3 huge holes in the plan to "completely isolate" Donald Trump from his business
Americans finally have a clearer picture of President-elect Donald Trump's plan to avoid the perception that he will profit from the presidency, thanks to Wednesday's press conference at Trump Tower in New York.
Trump took questions from reporters for about 25 minutes before introducing attorney Sheri Dillon of Washington, D.C., firm Morgan Lewis to discuss Trump's business arrangements.
The TL;DR? Trump and Dillon insisted the president-elect planned to go above and beyond what is required by law as part of a plan to "completely isolate him from the management" of the Trump Organization.
They said Trump will stop managing his business, but will not divest from (aka sell) his many conflict-creating assets. Instead, his assets and businesses will be placed in a trust to be managed by his adult children Eric and Donald Trump Jr. and supervised by an independent ethics officer.
"President-elect Trump should not be expected to destroy the company he has built," Dillon said. "This plan offers a suitable alternative to address the concerns of the American people, and selling the entire Trump Organization isn't even feasible."
The Trump Organization plans to create a position of "chief compliance officer," which will oversee new deals and help vet them for potential conflicts.
Dillon also stated that the emoluments clause of the Constitution (preventing presidents from accepting gifts from foreign governments) does not apply to fair-value transactions like diplomats paying for a Trump hotel room — a view shared by only a minority of constitutional lawyers consulted by Mic on the issue. But Dillon went on to announces that the profits from any such transactions will be donated to the United States Treasury.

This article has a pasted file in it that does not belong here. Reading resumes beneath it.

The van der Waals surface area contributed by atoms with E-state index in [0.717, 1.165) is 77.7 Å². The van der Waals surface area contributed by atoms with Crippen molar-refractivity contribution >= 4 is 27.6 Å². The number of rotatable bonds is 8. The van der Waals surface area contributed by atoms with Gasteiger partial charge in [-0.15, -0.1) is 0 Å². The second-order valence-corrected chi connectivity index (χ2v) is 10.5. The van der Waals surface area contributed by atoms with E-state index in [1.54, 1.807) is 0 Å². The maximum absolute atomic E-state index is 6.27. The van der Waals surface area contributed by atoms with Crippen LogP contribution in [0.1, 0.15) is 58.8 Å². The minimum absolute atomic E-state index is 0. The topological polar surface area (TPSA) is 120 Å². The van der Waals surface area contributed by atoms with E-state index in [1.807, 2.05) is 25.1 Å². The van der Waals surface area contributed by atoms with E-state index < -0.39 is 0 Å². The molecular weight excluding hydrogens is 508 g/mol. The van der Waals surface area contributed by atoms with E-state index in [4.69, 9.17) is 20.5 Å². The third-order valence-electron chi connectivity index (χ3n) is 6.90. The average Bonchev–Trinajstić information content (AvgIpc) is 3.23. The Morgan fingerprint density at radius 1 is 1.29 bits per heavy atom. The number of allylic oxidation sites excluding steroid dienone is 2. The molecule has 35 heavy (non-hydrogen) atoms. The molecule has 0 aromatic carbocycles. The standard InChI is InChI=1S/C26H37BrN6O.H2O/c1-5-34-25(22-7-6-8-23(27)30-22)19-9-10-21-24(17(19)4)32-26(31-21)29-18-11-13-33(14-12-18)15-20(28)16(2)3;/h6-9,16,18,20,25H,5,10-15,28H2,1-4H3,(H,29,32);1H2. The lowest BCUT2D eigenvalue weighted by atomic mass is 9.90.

While these steps are undeniably in the right direction, they still leave holes.
First of all, the public can't truly know if all potential conflicts have been addressed unless the president-elect releases his tax returns.
But that's not all. Here are three other problems that Trump's plan to "isolate" himself from his businesses leaves out — and why Trump will almost certainly continue to profit from being in office.
1. The plan doesn't address nepotism — and a not-blind trust is a superficial gesture
By leaving Trump's sons in charge of the businesses, the newly announced plan "is an invitation to scandal and corruption," former White House ethics adviser Norman Eisen told the New York Times. "Foreign money is going to flood through those loopholes."
Although Dillon said "the president-elect will have no role in deciding whether the Trump Organization engages in any new deal and he will only know of a deal if he reads it in the paper or sees it on TV," she didn't address the matter of existing deals.
Nor the fact that Trump will clearly have opportunities to talk to his sons about whatever he wants — without the public knowing.
Another concern that Dillon didn't address is how Trump will comply with existing anti-nepotism laws, prompted by the announcement that his son-in-law Jared Kushner would be receiving a senior White House post.